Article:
The present volume is a proof how earnestly men of all denominations and professions are working at the different problems of modern times. It contains valuable papers read at the meetings of the different departments, besides the very interesting addresses of the respective chairmen; and no small credit attaches both to the originators of the movement and to those who thus far have brought it to a successful issue.

ART. VII.-Lehrbuch der Allgemeinen Chirurgie. Von C. F. LOHMEYER, Dr. Med.' &c.-Lahr, 1858. 8vo, pp. 253.

A Compendium of General Surgery. By Dr. LоHMEYER.

THIS Volume is one of a circle of the medicinal sciences of which Dr. C. H. Schauenburg

is editor. The plan which the author follows in treating the subject may be deduced from his introductory remarks:

"General surgery," he observes, "takes cognizance, generally, of those disorders which admit of mechanical aid; it has to investigate the laws of their origin, development, and changes, and to furnish means for their cure. If a comprehensive view be taken of those maladies which are regarded as objects of surgical treatment, it will be found that they naturally divide into three leading groups, according to their more prominent appearances, but of which it is not possible accurately to define the limits. Thus we observe, on one hand, a great series of changes, which we must regard as signs of irregular nutrition, as, for instance, inflammatory processes, mortification, hypertrophy, the formation of pathological tissues, &c. On the other hand, we meet with anomalies of coherence-partly as abnormal separations, partly as faulty unions-conditions which are often the sequel of disordered nutrition, but frequently originate in other causes, such as direct mechanical injuries, spasmodic affections of muscular structures, and the like. Thirdly, we encounter abnorinal relations which depend on the irregular form or situation of individual parts of the body-curvatures, luxations, hernias, prolapsus, pathological phenomena, again, which may result from very different causes."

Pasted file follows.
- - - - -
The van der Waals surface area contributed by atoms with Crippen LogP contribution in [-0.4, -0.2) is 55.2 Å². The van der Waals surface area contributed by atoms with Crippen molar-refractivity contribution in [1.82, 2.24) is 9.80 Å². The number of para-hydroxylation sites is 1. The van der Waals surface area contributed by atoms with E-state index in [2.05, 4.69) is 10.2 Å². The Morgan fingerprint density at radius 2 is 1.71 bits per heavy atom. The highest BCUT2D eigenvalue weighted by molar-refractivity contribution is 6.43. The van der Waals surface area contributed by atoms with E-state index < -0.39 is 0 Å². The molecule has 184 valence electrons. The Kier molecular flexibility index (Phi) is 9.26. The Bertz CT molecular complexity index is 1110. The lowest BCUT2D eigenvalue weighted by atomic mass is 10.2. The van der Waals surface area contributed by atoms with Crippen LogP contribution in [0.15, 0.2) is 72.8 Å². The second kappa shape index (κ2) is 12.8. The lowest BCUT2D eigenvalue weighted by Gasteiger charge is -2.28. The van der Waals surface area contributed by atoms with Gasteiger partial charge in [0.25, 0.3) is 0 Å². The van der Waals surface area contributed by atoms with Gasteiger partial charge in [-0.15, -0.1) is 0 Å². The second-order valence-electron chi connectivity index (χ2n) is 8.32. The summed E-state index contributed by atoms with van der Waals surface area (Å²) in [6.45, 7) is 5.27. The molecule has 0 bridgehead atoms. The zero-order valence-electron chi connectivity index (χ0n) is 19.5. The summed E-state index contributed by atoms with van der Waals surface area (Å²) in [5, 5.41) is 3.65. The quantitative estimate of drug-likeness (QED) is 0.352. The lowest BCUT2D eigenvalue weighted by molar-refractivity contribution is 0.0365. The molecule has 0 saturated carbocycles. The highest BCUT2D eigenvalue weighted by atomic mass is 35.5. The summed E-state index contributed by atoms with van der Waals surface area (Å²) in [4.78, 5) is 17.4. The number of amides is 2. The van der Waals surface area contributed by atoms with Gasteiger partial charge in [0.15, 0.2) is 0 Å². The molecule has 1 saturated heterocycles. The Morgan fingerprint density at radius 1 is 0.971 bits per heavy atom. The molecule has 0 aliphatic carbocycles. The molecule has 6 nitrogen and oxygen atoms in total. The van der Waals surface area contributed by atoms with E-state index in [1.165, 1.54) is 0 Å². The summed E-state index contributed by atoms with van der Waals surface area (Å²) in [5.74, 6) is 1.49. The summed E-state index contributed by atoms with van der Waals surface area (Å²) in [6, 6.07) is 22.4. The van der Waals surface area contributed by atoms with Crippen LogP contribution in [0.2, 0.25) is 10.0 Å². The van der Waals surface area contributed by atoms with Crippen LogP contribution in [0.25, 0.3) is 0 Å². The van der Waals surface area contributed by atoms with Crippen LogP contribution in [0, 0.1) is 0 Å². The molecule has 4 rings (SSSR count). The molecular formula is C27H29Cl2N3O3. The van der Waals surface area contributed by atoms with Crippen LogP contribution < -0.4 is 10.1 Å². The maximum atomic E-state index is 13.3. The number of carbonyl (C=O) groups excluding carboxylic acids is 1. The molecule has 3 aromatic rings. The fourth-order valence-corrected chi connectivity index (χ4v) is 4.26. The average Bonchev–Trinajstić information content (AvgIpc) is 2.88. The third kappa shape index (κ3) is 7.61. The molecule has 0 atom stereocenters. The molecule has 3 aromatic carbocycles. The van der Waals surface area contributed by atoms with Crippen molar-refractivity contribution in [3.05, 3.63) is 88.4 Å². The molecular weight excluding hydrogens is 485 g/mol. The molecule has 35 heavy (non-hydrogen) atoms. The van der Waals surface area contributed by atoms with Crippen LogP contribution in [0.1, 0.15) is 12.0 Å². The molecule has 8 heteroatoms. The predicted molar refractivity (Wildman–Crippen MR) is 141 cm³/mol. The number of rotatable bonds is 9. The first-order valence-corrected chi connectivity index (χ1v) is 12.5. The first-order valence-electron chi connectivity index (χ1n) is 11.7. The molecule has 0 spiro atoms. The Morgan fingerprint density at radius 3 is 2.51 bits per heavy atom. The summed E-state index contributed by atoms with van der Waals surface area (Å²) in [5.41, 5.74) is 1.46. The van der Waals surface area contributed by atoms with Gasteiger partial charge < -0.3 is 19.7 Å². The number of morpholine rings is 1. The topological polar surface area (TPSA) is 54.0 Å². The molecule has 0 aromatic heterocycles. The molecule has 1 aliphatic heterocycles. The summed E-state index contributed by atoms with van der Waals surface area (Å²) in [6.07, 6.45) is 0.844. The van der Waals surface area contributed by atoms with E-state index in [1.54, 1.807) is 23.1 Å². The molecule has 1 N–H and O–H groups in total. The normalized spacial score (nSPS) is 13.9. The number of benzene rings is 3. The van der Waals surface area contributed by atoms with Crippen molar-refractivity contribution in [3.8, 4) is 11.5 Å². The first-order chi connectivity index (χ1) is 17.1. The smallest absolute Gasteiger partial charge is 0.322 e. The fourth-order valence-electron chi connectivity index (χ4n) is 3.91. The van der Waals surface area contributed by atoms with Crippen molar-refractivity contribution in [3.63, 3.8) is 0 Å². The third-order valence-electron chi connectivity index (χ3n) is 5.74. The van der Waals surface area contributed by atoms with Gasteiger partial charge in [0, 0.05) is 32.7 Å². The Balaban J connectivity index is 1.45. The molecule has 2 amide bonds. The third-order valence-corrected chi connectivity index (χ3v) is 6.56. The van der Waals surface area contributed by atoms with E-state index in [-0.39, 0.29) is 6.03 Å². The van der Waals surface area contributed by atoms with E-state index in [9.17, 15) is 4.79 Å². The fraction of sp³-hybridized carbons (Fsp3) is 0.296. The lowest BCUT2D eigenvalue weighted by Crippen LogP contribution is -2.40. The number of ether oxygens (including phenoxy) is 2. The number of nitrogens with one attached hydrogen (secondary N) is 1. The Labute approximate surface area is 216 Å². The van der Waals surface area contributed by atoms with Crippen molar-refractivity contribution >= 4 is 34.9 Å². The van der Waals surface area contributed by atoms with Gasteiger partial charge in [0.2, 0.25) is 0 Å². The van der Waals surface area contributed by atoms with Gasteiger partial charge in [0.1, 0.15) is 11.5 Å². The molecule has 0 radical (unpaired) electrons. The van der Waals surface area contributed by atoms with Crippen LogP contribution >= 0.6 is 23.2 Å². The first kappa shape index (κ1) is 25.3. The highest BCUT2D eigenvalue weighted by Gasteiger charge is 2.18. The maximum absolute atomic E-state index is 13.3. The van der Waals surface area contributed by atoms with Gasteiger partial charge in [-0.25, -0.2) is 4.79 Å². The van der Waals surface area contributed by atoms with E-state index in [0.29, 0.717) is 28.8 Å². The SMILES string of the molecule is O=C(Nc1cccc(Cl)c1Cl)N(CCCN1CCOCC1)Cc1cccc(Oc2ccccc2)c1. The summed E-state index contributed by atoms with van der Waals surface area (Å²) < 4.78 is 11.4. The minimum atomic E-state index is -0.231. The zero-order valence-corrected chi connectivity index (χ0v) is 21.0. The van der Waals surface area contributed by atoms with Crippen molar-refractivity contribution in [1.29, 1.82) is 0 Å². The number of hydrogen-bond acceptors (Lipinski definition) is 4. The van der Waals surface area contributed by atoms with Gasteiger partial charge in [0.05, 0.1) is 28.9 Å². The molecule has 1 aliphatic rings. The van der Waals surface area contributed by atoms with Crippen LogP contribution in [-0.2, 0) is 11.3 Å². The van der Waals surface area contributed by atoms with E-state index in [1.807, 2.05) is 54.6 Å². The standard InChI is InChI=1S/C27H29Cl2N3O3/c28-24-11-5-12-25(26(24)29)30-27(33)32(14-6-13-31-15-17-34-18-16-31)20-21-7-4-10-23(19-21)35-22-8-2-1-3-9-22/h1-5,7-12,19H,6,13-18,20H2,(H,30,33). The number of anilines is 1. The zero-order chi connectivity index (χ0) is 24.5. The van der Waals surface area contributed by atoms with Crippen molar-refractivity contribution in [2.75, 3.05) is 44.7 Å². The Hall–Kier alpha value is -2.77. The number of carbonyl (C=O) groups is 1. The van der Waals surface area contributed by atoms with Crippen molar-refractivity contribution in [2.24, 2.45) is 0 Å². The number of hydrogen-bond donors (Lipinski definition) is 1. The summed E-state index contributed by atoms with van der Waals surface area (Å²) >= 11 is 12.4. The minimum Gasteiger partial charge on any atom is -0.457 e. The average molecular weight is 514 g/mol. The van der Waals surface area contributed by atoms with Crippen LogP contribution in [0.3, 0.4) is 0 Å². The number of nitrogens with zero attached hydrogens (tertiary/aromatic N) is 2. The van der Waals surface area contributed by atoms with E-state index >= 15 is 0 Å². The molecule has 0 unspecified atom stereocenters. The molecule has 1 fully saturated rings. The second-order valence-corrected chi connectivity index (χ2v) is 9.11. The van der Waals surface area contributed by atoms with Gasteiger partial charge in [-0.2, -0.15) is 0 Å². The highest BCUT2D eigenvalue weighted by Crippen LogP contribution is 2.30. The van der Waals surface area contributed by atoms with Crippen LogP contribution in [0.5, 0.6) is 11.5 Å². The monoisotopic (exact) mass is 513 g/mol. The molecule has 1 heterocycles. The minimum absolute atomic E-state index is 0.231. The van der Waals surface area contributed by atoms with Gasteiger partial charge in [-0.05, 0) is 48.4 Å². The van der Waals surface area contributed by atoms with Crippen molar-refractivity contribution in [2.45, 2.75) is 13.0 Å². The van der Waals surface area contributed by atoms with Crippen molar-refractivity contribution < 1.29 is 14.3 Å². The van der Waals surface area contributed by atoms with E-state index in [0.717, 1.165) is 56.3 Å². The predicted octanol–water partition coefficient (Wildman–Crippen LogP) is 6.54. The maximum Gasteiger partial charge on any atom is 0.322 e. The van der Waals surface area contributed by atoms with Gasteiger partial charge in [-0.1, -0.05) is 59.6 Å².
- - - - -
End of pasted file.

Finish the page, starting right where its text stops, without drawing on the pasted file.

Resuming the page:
A considerable portion of the work is devoted to surgical pathology. A number of woodcuts are interspersed throughout the text, mostly illustrative of morbid changes of structure; and two lithographic plates, containing figures taken from the writings of Paget, Förster, and others, are inserted at the end of the volume. On the whole, we consider the author has produced a useful compendium, and one likely to prove acceptable to the junior practitioners of his country.

ART. VIII. Das Wesen und die Entstehung der Spondylolisthesis. Von Dr. WILHELM LAMBL, Docent an der Universität in Prag.- Würzburg, 1857. pp. 79.